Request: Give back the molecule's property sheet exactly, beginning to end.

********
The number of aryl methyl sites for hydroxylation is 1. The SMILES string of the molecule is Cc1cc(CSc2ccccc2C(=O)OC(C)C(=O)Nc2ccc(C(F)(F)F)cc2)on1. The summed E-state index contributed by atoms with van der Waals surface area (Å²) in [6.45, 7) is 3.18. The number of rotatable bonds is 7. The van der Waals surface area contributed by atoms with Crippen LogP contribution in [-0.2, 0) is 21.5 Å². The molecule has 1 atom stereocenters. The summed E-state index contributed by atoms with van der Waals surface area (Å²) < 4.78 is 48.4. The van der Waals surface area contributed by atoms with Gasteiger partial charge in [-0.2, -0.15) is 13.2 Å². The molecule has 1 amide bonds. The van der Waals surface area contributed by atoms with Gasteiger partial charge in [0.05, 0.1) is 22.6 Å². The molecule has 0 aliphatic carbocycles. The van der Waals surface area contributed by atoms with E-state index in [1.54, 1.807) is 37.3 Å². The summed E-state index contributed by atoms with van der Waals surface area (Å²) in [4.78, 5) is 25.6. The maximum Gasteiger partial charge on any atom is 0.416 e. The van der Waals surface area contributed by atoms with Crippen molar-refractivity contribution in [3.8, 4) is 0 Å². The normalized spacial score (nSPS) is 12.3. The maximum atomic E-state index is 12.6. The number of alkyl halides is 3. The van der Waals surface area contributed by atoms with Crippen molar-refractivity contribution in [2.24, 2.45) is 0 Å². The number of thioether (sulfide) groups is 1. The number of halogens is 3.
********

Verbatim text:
The number of aryl methyl sites for hydroxylation is 1. The SMILES string of the molecule is Cc1cc(CSc2ccccc2C(=O)OC(C)C(=O)Nc2ccc(C(F)(F)F)cc2)on1. The summed E-state index contributed by atoms with van der Waals surface area (Å²) in [6.45, 7) is 3.18. The number of rotatable bonds is 7. The van der Waals surface area contributed by atoms with Crippen LogP contribution in [-0.2, 0) is 21.5 Å². The molecule has 1 atom stereocenters. The summed E-state index contributed by atoms with van der Waals surface area (Å²) < 4.78 is 48.4. The van der Waals surface area contributed by atoms with Gasteiger partial charge in [-0.2, -0.15) is 13.2 Å². The molecule has 1 amide bonds. The van der Waals surface area contributed by atoms with Gasteiger partial charge in [0.05, 0.1) is 22.6 Å². The molecule has 0 aliphatic carbocycles. The van der Waals surface area contributed by atoms with E-state index in [1.54, 1.807) is 37.3 Å². The summed E-state index contributed by atoms with van der Waals surface area (Å²) in [4.78, 5) is 25.6. The maximum Gasteiger partial charge on any atom is 0.416 e. The van der Waals surface area contributed by atoms with Crippen molar-refractivity contribution in [3.8, 4) is 0 Å². The normalized spacial score (nSPS) is 12.3. The maximum atomic E-state index is 12.6. The number of alkyl halides is 3. The van der Waals surface area contributed by atoms with Crippen molar-refractivity contribution in [2.24, 2.45) is 0 Å². The number of thioether (sulfide) groups is 1. The number of halogens is 3.